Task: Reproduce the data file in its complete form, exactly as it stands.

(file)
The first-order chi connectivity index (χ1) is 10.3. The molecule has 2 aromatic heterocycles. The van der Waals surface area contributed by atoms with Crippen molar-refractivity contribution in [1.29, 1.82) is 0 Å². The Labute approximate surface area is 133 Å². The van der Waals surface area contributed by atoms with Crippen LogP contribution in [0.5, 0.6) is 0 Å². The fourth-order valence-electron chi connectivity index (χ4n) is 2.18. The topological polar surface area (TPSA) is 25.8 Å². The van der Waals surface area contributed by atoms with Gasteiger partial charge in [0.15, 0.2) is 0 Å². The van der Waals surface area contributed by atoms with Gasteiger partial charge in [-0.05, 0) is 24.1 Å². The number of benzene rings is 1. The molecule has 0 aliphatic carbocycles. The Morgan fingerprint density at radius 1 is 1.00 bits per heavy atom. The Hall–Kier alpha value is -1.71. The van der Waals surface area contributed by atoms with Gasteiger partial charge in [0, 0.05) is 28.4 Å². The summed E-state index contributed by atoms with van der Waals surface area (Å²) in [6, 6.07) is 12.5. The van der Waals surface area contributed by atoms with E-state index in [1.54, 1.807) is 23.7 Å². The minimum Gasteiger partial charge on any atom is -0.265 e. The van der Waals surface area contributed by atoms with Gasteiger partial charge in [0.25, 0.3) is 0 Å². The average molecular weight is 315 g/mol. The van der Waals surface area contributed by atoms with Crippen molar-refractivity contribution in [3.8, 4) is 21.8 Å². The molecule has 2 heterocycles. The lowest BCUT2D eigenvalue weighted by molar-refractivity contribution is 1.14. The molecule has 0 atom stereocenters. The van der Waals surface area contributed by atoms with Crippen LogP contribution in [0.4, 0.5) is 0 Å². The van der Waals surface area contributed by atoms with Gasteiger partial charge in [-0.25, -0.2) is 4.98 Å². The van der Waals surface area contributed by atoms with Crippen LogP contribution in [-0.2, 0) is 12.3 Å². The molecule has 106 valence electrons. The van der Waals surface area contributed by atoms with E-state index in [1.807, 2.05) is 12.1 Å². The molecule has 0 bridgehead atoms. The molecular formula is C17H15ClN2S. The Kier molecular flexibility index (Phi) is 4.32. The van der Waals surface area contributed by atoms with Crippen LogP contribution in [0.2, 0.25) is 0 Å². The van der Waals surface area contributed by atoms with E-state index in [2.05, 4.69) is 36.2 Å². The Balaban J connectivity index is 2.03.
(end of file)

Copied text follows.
The first-order chi connectivity index (χ1) is 10.3. The molecule has 2 aromatic heterocycles. The van der Waals surface area contributed by atoms with Crippen molar-refractivity contribution in [1.29, 1.82) is 0 Å². The Labute approximate surface area is 133 Å². The van der Waals surface area contributed by atoms with Crippen LogP contribution in [0.5, 0.6) is 0 Å². The fourth-order valence-electron chi connectivity index (χ4n) is 2.18. The topological polar surface area (TPSA) is 25.8 Å². The van der Waals surface area contributed by atoms with Gasteiger partial charge in [0.15, 0.2) is 0 Å². The van der Waals surface area contributed by atoms with Gasteiger partial charge in [-0.05, 0) is 24.1 Å². The number of benzene rings is 1. The molecule has 0 aliphatic carbocycles. The Morgan fingerprint density at radius 1 is 1.00 bits per heavy atom. The Hall–Kier alpha value is -1.71. The van der Waals surface area contributed by atoms with Gasteiger partial charge in [0, 0.05) is 28.4 Å². The summed E-state index contributed by atoms with van der Waals surface area (Å²) in [6, 6.07) is 12.5. The van der Waals surface area contributed by atoms with E-state index in [1.54, 1.807) is 23.7 Å². The minimum Gasteiger partial charge on any atom is -0.265 e. The van der Waals surface area contributed by atoms with Gasteiger partial charge in [0.25, 0.3) is 0 Å². The average molecular weight is 315 g/mol. The van der Waals surface area contributed by atoms with Crippen molar-refractivity contribution in [3.8, 4) is 21.8 Å². The molecule has 2 heterocycles. The lowest BCUT2D eigenvalue weighted by molar-refractivity contribution is 1.14. The molecule has 0 atom stereocenters. The van der Waals surface area contributed by atoms with Crippen LogP contribution in [0.4, 0.5) is 0 Å². The van der Waals surface area contributed by atoms with Gasteiger partial charge in [-0.25, -0.2) is 4.98 Å². The van der Waals surface area contributed by atoms with Crippen LogP contribution in [-0.2, 0) is 12.3 Å². The molecule has 106 valence electrons. The van der Waals surface area contributed by atoms with E-state index in [1.807, 2.05) is 12.1 Å². The molecule has 0 bridgehead atoms. The molecular formula is C17H15ClN2S. The Kier molecular flexibility index (Phi) is 4.32. The van der Waals surface area contributed by atoms with Crippen LogP contribution in [0.2, 0.25) is 0 Å². The van der Waals surface area contributed by atoms with E-state index in [2.05, 4.69) is 36.2 Å². The Balaban J connectivity index is 2.03.